Learn why you should never use JSON web tokens as session tokens (either in cookies or HTML local storage).
Good article. I also am not a big fan of using JWT for session state. I see a couple additional problems with it that you didn’t mention.
1. A basic rule-of-thumb I learned over the years is to never trust information coming from the client. There isn’t currently any known way to break JWT, but I still feel uncomfortable having the client tell me what their permissions are (there are several security systems that have been broken that people thought were secure at one point). The project I’m building is intended to be used for large construction projects ($100 million + not unusual), so there is ample reason to be paranoid :).
2. Security information changes. I don’t want a banned user to be able to continue using my application as long as their JWT token is still valid. Similar situation when reducing a users permissions. Adding permissions can be handled simply by forcing them to log back in if they want the enhanced permissions, but a better experience would be if the system simply adapted correctly.
I’ve recently started an ASP.Net Core API project and they seem to be forcing the use of JWT (I was unable to figure out how to use the Authorize system without them). This was a good opportunity for me to learn JWT, but it certainly is annoying to be forced to use a bloated authorization token just for simple session IDs :). I’m sure there must be a way, but I had run out of the time I gave it to resolve the issue. Hopefully I’ll be able to come back around to it at some point and maybe there will be some better documentation available by then.
Since the API is for a SPA, I did end up putting permissions into the JWT (I used a bitmask to keep the size down). Using JWTs this way has the double benefit of being able to use the JWT to support permissioning in the client (access menus items and such) and re-initializing the client when permissions change (by forcing them to log back in). I would prefer a simple session token, but I’ll use what I’ve got.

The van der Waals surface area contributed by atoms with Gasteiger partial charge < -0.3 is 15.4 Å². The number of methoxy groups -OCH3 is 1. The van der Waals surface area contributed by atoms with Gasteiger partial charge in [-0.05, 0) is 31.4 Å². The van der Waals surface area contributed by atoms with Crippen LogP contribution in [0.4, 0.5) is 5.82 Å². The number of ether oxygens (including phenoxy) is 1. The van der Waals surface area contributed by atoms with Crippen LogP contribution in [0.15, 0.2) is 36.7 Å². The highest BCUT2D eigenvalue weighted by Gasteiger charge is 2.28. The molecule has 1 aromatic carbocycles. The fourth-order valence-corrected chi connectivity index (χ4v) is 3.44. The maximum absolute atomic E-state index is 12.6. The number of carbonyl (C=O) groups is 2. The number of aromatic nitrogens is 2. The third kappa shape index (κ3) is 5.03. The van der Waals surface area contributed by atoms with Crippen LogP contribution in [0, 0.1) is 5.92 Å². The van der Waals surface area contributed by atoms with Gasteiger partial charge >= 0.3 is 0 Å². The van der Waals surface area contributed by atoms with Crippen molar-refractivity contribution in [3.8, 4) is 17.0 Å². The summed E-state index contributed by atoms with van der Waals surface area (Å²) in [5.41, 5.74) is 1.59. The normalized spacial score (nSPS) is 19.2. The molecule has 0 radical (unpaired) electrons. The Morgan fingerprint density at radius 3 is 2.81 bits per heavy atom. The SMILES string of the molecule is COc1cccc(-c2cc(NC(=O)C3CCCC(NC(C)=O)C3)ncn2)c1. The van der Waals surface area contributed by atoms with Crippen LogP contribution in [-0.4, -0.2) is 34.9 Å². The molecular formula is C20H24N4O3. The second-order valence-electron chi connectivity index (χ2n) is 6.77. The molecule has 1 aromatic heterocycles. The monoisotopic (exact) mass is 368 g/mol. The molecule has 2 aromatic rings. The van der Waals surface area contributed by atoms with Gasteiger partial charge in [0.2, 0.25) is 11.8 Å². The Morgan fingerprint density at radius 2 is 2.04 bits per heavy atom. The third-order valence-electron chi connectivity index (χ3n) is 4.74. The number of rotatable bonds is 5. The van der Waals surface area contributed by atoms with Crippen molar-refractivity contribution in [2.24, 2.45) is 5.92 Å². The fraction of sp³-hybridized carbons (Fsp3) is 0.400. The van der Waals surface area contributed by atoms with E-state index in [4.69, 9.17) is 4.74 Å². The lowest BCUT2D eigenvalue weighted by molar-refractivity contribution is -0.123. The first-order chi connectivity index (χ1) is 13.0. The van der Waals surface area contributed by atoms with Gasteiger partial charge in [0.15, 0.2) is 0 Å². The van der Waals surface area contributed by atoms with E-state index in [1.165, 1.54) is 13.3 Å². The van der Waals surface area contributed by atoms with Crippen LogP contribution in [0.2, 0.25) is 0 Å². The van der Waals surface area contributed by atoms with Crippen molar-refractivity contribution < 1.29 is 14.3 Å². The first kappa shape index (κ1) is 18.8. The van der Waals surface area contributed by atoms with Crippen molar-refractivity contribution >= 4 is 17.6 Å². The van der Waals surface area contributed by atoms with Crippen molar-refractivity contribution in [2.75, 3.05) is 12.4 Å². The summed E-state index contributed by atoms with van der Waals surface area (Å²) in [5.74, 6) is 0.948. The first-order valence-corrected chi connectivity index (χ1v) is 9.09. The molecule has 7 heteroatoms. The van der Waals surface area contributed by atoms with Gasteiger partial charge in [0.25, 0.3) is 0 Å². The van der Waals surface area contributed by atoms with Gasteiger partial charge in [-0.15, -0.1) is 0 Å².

I think using cookies is becoming less common in modern SPA sites. The main problem with cookies is that they are sent on every request to the server instead of just the API calls. I’m using a BEARER Authorization header for the API instead of a cookie. Using a decent client-side http library like axios makes this easy to do (just set it once and it is included in all future requests). Of course, then you lose out on some of the security features in cookies supported by most browsers, such as server-only and SSL cookies.
Thanks for the article.
I’m not super worried about #1, because as long as you are keeping your signing key secret on the server, you should be OK. But I understand what you mean =)
#2 is a legit issue. I think a lot of people don’t realize that by using JWTs they’re making the assumption that authorization data is OUTDATED BY DESIGN. There’s a BIG difference between using a JWT to effectively “cache” authorization data vs storing authorization data in a server side cache. The main difference is that doing the latter allows you to use the cache invalidation pattern to CONTROL your authorization data in a consistent manner so that you don’t run into edge cases where users are doing bad things with revoked permissions.
There are actually a wholeee lotta other reasons I didn’t include here about why JWTs suck. As I was working on this article it started turning into a small book so I cut it short and decided to formally write things down in a more long-form format. Still working on that =)
Thanks for the comment!
A nice informative article. Thank you!
Maybe this might be me, but I’m not sure why if I’m not building a client to server API system, I would ever use JWT.
Until I started using express js for API building, I’ve always loved the session mechanism of Django. Seamless and solid.
I can’t think of myself using Django for a not API structure and use JWT.
This make me think about, why I should care about 24MB even 30MB band width each month. if I already have 100k page views per month, and they are all members.
<br>Let’s say that your website gets roughly 100k page views per month. That means you’d be consuming an additional ~24MB of bandwidth each month. That doesn’t sound like a lot, but when you’re consistently bloating every single page request, all the little things start to add up.<br>
Not 100% sure what you mean here. But ya – if you’re building a site and speed isn’t a concern (or bandwidth) then you should ignore that bit.
Well… it’s higher security. It’s easier to steal your cookie (session id) than to get the JWT signing key… cause it never leaves the computer. Also it’s not a good practice to send permissions from client. You should send claims (who am I, my ID, birthday, department)… but it’s up to each service to check also if he has right to do the operation (after we know he is who he say he is… but does he have right to do it?) . By the claims you are supposed to identify the user… permisions should always be stored on server. I don’t think anybody would want to use it that way.
Hmm, well, it isn’t easier to steal a cookie than a JWT – they’re both almost the same in that regard. Both cookies AND JWTs are cryptographically signed using a server-side key, so there’s no difference.